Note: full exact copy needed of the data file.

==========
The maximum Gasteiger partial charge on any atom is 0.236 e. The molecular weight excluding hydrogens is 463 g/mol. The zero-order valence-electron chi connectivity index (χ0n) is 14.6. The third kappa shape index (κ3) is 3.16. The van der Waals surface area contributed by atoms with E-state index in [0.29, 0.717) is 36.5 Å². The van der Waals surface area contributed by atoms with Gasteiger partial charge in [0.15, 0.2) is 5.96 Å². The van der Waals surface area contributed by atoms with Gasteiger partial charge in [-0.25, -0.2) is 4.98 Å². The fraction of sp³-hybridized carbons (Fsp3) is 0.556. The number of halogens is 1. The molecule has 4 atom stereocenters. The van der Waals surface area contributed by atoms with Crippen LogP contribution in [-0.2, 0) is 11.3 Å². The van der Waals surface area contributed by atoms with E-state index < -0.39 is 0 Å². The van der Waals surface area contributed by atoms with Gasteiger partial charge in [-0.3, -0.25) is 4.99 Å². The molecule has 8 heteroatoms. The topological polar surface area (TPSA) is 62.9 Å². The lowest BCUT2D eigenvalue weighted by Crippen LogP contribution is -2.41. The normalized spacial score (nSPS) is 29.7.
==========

The maximum Gasteiger partial charge on any atom is 0.236 e. The molecular weight excluding hydrogens is 463 g/mol. The zero-order valence-electron chi connectivity index (χ0n) is 14.6. The third kappa shape index (κ3) is 3.16. The van der Waals surface area contributed by atoms with E-state index in [0.29, 0.717) is 36.5 Å². The van der Waals surface area contributed by atoms with Gasteiger partial charge in [0.15, 0.2) is 5.96 Å². The van der Waals surface area contributed by atoms with Gasteiger partial charge in [-0.25, -0.2) is 4.98 Å². The fraction of sp³-hybridized carbons (Fsp3) is 0.556. The number of halogens is 1. The molecule has 4 atom stereocenters. The van der Waals surface area contributed by atoms with Crippen LogP contribution in [-0.2, 0) is 11.3 Å². The van der Waals surface area contributed by atoms with E-state index < -0.39 is 0 Å². The van der Waals surface area contributed by atoms with Gasteiger partial charge in [-0.3, -0.25) is 4.99 Å². The molecule has 8 heteroatoms. The topological polar surface area (TPSA) is 62.9 Å². The lowest BCUT2D eigenvalue weighted by Crippen LogP contribution is -2.41. The normalized spacial score (nSPS) is 29.7.